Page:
None of McKay’s 31 career victories at UofL any sweeter than UofL’s 6-2 win over UK Saturday. The UofL community, distracted by off the field issues, needed a major boost. They got it before a record crowd of 6,237 fans at Jim Patterson Stadium.
“The reason Brendan is arguably the best player to play college baseball is how much his teammates love him,” said UofL Coach Dan McDonnell. “This group’s no problem taking a backseat to him or sharing all the success with him. They know how valuable he’s been to this program, and they’re appreciative that they got to play with this guy.”
McKay would get a big helping hand from Bordner, a 6-foot-6 right-handed sophomore, walking a batter before shutting UK down. He would walk two batters in the ninth but he held the Kitties hitless. Nerves of steel. No doubt who will be UofL’s closer next season.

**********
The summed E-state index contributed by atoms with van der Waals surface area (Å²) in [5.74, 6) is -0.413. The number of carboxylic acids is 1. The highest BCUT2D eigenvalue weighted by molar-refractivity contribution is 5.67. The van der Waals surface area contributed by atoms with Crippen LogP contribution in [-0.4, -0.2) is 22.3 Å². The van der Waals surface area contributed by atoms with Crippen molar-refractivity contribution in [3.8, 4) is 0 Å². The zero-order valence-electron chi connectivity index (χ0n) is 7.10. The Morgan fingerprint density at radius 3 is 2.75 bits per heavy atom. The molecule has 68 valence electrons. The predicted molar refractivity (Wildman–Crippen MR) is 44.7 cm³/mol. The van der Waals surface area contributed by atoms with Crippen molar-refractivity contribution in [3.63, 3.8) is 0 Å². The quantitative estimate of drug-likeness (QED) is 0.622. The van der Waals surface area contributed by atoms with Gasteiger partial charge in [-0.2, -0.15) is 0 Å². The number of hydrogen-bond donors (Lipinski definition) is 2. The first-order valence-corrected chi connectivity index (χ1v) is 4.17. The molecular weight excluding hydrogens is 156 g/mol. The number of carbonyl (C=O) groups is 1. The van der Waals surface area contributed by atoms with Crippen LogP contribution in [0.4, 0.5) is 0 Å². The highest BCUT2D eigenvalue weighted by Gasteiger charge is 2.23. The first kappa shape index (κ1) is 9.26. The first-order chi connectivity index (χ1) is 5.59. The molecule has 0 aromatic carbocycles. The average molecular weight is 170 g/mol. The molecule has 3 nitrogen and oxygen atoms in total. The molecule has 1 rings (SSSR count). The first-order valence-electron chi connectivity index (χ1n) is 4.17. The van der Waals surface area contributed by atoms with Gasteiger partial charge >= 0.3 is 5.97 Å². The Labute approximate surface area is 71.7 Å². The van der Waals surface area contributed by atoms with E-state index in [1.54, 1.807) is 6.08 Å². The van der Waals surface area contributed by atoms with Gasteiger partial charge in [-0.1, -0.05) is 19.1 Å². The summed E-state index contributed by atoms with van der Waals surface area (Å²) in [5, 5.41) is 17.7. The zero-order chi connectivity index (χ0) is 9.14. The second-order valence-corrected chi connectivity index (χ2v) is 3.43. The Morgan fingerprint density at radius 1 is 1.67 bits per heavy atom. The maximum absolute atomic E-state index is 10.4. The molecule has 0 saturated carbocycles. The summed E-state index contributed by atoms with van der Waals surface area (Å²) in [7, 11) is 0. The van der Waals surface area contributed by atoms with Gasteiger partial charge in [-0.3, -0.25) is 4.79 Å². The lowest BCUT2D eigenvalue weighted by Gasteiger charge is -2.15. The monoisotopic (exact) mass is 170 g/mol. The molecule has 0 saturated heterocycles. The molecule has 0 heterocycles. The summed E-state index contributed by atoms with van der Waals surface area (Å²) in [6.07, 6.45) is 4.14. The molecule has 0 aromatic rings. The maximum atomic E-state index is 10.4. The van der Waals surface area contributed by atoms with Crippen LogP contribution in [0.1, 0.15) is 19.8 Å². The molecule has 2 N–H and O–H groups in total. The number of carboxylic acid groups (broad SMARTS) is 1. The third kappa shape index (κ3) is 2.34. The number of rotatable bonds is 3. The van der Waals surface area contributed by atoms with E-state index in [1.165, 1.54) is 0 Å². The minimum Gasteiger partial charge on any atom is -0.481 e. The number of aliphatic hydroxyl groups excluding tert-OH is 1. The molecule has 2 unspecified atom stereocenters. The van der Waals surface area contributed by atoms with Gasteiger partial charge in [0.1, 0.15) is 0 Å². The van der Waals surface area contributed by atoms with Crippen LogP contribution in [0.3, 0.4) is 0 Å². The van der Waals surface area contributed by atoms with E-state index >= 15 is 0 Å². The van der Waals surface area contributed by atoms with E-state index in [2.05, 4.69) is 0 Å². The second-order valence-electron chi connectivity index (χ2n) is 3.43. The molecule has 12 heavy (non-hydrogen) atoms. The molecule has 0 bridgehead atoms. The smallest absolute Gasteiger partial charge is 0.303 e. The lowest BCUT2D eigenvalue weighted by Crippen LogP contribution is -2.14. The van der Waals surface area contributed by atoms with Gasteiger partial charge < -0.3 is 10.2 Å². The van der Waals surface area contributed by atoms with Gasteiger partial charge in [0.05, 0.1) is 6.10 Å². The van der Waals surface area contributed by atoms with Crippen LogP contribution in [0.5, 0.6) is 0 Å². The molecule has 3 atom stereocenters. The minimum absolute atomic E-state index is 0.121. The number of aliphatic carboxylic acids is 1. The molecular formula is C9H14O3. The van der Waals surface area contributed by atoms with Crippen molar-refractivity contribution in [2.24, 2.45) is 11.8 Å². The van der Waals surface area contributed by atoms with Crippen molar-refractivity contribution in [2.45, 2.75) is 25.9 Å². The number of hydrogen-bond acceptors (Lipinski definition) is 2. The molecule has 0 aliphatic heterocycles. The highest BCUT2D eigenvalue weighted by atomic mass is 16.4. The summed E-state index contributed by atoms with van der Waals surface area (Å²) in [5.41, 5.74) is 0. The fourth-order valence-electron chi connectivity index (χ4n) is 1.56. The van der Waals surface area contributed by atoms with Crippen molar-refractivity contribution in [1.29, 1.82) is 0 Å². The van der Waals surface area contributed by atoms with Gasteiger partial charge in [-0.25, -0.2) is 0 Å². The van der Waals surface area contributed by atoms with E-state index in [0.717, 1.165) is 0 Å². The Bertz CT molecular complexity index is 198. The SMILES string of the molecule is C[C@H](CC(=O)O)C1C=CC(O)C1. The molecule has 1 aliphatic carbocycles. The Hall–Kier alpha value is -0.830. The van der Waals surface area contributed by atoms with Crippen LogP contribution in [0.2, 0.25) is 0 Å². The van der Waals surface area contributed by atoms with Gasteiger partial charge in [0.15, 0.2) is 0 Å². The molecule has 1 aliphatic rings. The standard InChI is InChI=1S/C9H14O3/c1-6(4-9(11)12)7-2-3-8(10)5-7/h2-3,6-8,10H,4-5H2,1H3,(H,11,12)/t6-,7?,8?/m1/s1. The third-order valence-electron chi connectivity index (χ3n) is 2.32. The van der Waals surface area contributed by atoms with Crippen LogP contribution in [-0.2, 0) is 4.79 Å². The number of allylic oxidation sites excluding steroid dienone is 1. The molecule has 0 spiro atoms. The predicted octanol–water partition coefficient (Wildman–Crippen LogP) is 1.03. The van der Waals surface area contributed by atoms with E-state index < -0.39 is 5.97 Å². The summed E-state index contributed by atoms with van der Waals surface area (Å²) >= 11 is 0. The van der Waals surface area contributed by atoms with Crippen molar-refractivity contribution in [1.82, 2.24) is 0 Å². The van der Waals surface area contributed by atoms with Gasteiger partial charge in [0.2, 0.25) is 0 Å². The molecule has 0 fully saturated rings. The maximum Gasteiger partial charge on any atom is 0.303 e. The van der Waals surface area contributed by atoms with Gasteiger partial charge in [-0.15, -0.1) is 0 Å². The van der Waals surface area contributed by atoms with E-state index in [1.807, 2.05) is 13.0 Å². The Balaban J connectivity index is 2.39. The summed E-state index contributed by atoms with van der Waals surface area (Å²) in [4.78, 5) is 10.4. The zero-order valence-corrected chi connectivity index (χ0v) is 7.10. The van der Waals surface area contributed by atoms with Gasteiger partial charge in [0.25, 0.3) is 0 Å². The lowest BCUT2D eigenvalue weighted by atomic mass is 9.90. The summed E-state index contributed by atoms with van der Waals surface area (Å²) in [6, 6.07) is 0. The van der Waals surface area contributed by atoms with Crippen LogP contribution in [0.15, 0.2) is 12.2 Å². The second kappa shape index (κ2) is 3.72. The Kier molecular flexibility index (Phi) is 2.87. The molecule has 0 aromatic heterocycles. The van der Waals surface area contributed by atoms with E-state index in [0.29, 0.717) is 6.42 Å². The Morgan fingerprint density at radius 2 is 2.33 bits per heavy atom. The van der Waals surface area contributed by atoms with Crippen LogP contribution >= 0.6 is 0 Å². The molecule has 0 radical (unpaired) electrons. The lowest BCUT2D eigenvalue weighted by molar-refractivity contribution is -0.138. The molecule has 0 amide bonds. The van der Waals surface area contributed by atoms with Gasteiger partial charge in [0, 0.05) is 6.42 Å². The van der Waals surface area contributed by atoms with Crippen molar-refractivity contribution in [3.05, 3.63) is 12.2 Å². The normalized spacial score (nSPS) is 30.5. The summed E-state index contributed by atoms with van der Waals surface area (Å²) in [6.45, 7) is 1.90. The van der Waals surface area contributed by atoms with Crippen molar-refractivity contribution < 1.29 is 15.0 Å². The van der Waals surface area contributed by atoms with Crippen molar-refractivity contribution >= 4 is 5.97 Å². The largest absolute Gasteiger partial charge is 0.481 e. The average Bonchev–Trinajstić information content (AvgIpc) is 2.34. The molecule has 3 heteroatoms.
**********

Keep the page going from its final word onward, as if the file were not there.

After a home run on Friday, Drew Ellis was eager to reaffirm that his hitting slump is in the past. He would, in fact, provide an early omen in this game, the first of his two home runs sailing over the College World Series billboard in left center. A 390-foot blast that one in the second inning. His second of the day, a 305-foot poke clearing the left field bleachers. His 19th and 20th home runs of the season.
Other players shaking off the hitting slumps Devin Hairston and Colby Fitch, each of them collecting three hits off the UK pitching staff. More good news for a UofL baseball team headed to the College World Series for the fourth time in McDonnell’s 11 seasons.
And how about Logan Taylor? Reaching base safely in four of his six at-bats and scoring two runs. He also made an incredible catch crashing into the wall in the ninth inning to help quell UK’s last-ditch rally.
“There’s no way I wasn’t catching that ball,” Taylor said. “The last two years, the games got away from us late in the supers. I just saw it hit and I knew it had to be me.”
McDonnell praised UK after the game, describing the Wildcats as one of the better teams UofL played during the season. “I’ve been here 11 years and I can understand the rivalry and the passion the fans have for it. They had a phenomenal team and the future is bright for them.”